where credit is due

Once upon a time, in an ancient land, there were album credits. Big round vinyl LPs had inside sleeves or booklets on which everyone involved in the making of that record was named. Not just every last writer, musician, producer, and recordist, but even A&R, booking agents, legal people, etc. Lyrics too! When CDs came along, that got trimmed a bit with the smaller format and certainly became less enjoyable to read the tiny print. Now that the vast majority of sales are digital, I would think a resurgence of credits is in oder. After all, the cost of crediting and linking to everyone’s websites is so minuscule that it hardly bears mentioning. Instead, the opposite is true. I really don’t know why, but I do know that itunes has a policy of not accepting credits and external links. Same with Amazon. This is very bad for people like us.

If you’re reading this then you are involved in making music in some way and you want your name to appear on your work. It’s good for your spirit and your business. It’s also good karma to credit folks who contributed in obscurity, often for little or no money. Links and linkbacks help people find new music and learn about you and what you do. Perhaps you like the drumming on some record. You find out who the drummer is, follow them, find other things they’ve done, and so on. There’s no downside that I can see. As for itunes’ policy, I can only assume that it’s a human resources cost thing. Also they want people to stay on their site and not be lead outside by links or distracted by credits.

I encourage everyone who is making and selling music to steer people towards bandcamp.com, tunecore.com, your own website, or any other sites that support credits. Furthermore, when you make your layouts and design your sites, include full crediting and links! It’s the right thing to do and it’s good for you.

UPDATE 5/8/11:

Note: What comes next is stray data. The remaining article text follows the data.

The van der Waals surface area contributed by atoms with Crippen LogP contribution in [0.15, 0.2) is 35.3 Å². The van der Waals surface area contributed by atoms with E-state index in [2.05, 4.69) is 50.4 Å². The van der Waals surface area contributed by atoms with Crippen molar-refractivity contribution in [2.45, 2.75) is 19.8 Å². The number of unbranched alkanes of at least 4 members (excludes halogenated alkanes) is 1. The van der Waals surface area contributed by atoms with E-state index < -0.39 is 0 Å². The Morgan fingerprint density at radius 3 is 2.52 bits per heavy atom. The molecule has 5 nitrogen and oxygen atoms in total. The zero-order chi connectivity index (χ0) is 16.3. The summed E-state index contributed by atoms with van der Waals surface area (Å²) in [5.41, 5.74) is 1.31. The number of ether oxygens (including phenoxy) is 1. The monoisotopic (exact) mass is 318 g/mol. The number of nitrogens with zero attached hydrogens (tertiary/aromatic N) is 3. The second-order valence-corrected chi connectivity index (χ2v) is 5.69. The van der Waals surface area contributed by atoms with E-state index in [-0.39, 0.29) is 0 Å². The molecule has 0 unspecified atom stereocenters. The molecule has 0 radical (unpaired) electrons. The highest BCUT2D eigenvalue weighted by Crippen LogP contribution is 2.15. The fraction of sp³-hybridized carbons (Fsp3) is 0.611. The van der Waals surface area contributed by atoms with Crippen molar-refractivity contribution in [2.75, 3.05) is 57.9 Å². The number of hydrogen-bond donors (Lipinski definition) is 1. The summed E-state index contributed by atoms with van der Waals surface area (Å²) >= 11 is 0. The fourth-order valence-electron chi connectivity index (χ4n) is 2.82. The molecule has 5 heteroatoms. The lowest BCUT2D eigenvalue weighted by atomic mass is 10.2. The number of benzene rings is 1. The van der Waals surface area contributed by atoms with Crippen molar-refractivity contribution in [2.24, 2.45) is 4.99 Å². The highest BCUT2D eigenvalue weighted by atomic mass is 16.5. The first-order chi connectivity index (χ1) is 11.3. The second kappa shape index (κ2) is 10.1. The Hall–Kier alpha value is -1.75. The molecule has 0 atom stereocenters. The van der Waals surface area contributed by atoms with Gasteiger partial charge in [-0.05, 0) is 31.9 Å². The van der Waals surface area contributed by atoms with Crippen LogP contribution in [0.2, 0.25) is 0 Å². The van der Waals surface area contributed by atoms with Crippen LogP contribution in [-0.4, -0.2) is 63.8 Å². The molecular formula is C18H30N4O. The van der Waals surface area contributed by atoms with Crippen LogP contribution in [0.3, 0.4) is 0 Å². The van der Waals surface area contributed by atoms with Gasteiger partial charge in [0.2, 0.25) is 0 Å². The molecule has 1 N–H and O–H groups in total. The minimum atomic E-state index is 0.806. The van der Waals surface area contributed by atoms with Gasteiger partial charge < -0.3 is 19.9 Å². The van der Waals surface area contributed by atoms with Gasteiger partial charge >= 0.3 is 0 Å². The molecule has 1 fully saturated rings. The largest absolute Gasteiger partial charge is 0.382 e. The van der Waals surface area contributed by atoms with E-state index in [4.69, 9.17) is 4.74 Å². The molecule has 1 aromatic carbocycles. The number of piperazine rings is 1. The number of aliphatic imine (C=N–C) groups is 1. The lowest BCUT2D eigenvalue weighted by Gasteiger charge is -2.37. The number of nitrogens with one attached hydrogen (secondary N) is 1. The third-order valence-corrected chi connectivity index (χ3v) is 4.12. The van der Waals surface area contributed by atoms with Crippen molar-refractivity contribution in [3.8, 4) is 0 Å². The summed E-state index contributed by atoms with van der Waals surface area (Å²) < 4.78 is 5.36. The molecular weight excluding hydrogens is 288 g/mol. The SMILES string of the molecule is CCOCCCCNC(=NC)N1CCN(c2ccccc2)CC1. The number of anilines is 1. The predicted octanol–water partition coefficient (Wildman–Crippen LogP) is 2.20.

Here is a really simple, clever, and righteous way Sarah Fimm got around the deplorable itunes no-credits policy. She embedded it in the track titles! Have a look and a listen here. Nice work Sarah!

2 replies
  1. Hilarie
    Hilarie says:

    I totally agree. It’s really infuriating that there’s no easy route to full credits when purchasing on iTunes. And after I sold a song to HBO, it was TWO YEARS before the show site listed music credits for the episodes for that season (and then it was just a name, not a link to a site with more info.) The music at the end of the shows did not show in end credits either. Kinda lame.
    On another note, hi Danny! You probably don’t remember me but I used to hang out at Blue Eagle playing the banjo when you were just a mandolin whizkid. Your name came up when I was talking to Jerry Middaugh a few minutes ago and I idly googled you. Nice to see that you’ve “made good!”

  2. db
    db says:

    Whoa! Hilarie? I sorta kinda do remember. At least I think I do. In any case it is beyond cool to re-meet you in this virtual and public way. Here’s something really odd: I am currently wearing my Blue Eagle Music T-shirt that I have kept pristine for the last 75 years, give or take. It must be divine providence.

    And yes, cable tv is horrific about credits. The reason is that unions are nonexistent or so weak as to be ineffective. In film, the credits go on forever because those union contracts are tight. Credits are good, people. There is often very little money involved in this labor of love. Credits help.

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